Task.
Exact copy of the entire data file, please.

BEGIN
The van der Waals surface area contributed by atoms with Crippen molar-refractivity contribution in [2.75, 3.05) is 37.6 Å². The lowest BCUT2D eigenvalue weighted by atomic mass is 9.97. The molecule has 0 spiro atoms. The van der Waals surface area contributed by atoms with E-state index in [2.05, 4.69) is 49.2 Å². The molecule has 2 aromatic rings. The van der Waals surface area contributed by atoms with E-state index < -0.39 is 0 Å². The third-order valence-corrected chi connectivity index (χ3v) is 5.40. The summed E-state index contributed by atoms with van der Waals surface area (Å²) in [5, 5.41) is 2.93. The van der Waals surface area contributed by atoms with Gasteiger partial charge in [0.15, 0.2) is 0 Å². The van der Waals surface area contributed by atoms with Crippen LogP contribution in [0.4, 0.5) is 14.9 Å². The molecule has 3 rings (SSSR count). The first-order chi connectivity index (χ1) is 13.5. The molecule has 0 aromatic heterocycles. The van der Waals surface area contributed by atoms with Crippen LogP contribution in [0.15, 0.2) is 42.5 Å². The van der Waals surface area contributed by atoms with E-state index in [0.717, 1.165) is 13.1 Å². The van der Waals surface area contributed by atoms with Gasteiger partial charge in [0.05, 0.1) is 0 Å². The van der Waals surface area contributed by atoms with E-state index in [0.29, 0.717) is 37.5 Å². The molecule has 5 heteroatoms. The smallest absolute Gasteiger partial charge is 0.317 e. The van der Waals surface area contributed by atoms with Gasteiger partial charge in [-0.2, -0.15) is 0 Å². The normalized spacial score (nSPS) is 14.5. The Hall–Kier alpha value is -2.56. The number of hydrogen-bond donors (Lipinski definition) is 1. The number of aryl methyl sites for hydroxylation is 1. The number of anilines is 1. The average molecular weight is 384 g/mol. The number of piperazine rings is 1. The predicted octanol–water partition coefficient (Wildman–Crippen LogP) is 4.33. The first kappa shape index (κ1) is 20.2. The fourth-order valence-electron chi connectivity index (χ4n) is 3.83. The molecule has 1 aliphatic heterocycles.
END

The van der Waals surface area contributed by atoms with Crippen molar-refractivity contribution in [2.75, 3.05) is 37.6 Å². The lowest BCUT2D eigenvalue weighted by atomic mass is 9.97. The molecule has 0 spiro atoms. The van der Waals surface area contributed by atoms with E-state index in [2.05, 4.69) is 49.2 Å². The molecule has 2 aromatic rings. The van der Waals surface area contributed by atoms with E-state index < -0.39 is 0 Å². The third-order valence-corrected chi connectivity index (χ3v) is 5.40. The summed E-state index contributed by atoms with van der Waals surface area (Å²) in [5, 5.41) is 2.93. The van der Waals surface area contributed by atoms with Gasteiger partial charge in [0.15, 0.2) is 0 Å². The van der Waals surface area contributed by atoms with Crippen LogP contribution in [0.4, 0.5) is 14.9 Å². The molecule has 3 rings (SSSR count). The first-order chi connectivity index (χ1) is 13.5. The molecule has 0 aromatic heterocycles. The van der Waals surface area contributed by atoms with Crippen LogP contribution in [0.15, 0.2) is 42.5 Å². The van der Waals surface area contributed by atoms with E-state index in [0.717, 1.165) is 13.1 Å². The van der Waals surface area contributed by atoms with Gasteiger partial charge in [0.05, 0.1) is 0 Å². The van der Waals surface area contributed by atoms with E-state index in [0.29, 0.717) is 37.5 Å². The molecule has 5 heteroatoms. The smallest absolute Gasteiger partial charge is 0.317 e. The van der Waals surface area contributed by atoms with Gasteiger partial charge in [-0.2, -0.15) is 0 Å². The normalized spacial score (nSPS) is 14.5. The Hall–Kier alpha value is -2.56. The number of hydrogen-bond donors (Lipinski definition) is 1. The number of aryl methyl sites for hydroxylation is 1. The number of anilines is 1. The average molecular weight is 384 g/mol. The number of piperazine rings is 1. The predicted octanol–water partition coefficient (Wildman–Crippen LogP) is 4.33. The first kappa shape index (κ1) is 20.2. The fourth-order valence-electron chi connectivity index (χ4n) is 3.83. The molecule has 1 aliphatic heterocycles.